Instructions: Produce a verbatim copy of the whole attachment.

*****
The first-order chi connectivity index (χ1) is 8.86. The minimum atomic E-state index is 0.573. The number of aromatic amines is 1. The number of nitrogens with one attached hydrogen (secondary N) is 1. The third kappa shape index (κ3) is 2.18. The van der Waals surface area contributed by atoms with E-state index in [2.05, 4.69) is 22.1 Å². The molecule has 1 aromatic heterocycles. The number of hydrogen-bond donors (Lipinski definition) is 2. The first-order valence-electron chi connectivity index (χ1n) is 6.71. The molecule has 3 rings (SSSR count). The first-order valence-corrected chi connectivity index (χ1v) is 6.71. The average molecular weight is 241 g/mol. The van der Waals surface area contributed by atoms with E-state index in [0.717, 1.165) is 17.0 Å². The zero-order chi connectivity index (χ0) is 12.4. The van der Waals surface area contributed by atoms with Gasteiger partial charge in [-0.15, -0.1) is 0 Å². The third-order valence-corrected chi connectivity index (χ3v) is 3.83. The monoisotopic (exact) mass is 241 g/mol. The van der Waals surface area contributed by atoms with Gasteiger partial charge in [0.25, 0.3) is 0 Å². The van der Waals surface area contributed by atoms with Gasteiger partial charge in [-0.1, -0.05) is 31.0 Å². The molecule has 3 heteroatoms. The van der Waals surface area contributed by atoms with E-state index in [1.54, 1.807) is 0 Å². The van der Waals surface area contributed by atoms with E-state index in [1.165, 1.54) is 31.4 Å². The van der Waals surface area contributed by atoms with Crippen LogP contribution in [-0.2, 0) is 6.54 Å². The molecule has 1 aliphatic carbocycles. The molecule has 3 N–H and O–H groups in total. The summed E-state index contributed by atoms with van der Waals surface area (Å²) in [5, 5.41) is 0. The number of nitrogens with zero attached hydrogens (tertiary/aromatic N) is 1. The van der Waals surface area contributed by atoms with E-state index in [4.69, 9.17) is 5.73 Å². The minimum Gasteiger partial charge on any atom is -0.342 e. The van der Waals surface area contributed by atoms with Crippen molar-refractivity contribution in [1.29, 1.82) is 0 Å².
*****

The first-order chi connectivity index (χ1) is 8.86. The minimum atomic E-state index is 0.573. The number of aromatic amines is 1. The number of nitrogens with one attached hydrogen (secondary N) is 1. The third kappa shape index (κ3) is 2.18. The van der Waals surface area contributed by atoms with E-state index in [2.05, 4.69) is 22.1 Å². The molecule has 1 aromatic heterocycles. The number of hydrogen-bond donors (Lipinski definition) is 2. The first-order valence-electron chi connectivity index (χ1n) is 6.71. The molecule has 3 rings (SSSR count). The first-order valence-corrected chi connectivity index (χ1v) is 6.71. The average molecular weight is 241 g/mol. The van der Waals surface area contributed by atoms with E-state index in [0.717, 1.165) is 17.0 Å². The zero-order chi connectivity index (χ0) is 12.4. The van der Waals surface area contributed by atoms with Gasteiger partial charge in [-0.15, -0.1) is 0 Å². The third-order valence-corrected chi connectivity index (χ3v) is 3.83. The monoisotopic (exact) mass is 241 g/mol. The van der Waals surface area contributed by atoms with Gasteiger partial charge in [0.25, 0.3) is 0 Å². The van der Waals surface area contributed by atoms with Gasteiger partial charge in [-0.1, -0.05) is 31.0 Å². The molecule has 3 heteroatoms. The van der Waals surface area contributed by atoms with E-state index in [1.54, 1.807) is 0 Å². The van der Waals surface area contributed by atoms with E-state index in [1.165, 1.54) is 31.4 Å². The van der Waals surface area contributed by atoms with Crippen LogP contribution in [-0.2, 0) is 6.54 Å². The molecule has 1 aliphatic carbocycles. The molecule has 3 N–H and O–H groups in total. The summed E-state index contributed by atoms with van der Waals surface area (Å²) in [5, 5.41) is 0. The number of nitrogens with zero attached hydrogens (tertiary/aromatic N) is 1. The van der Waals surface area contributed by atoms with E-state index in [4.69, 9.17) is 5.73 Å². The minimum Gasteiger partial charge on any atom is -0.342 e. The van der Waals surface area contributed by atoms with Crippen molar-refractivity contribution in [1.29, 1.82) is 0 Å².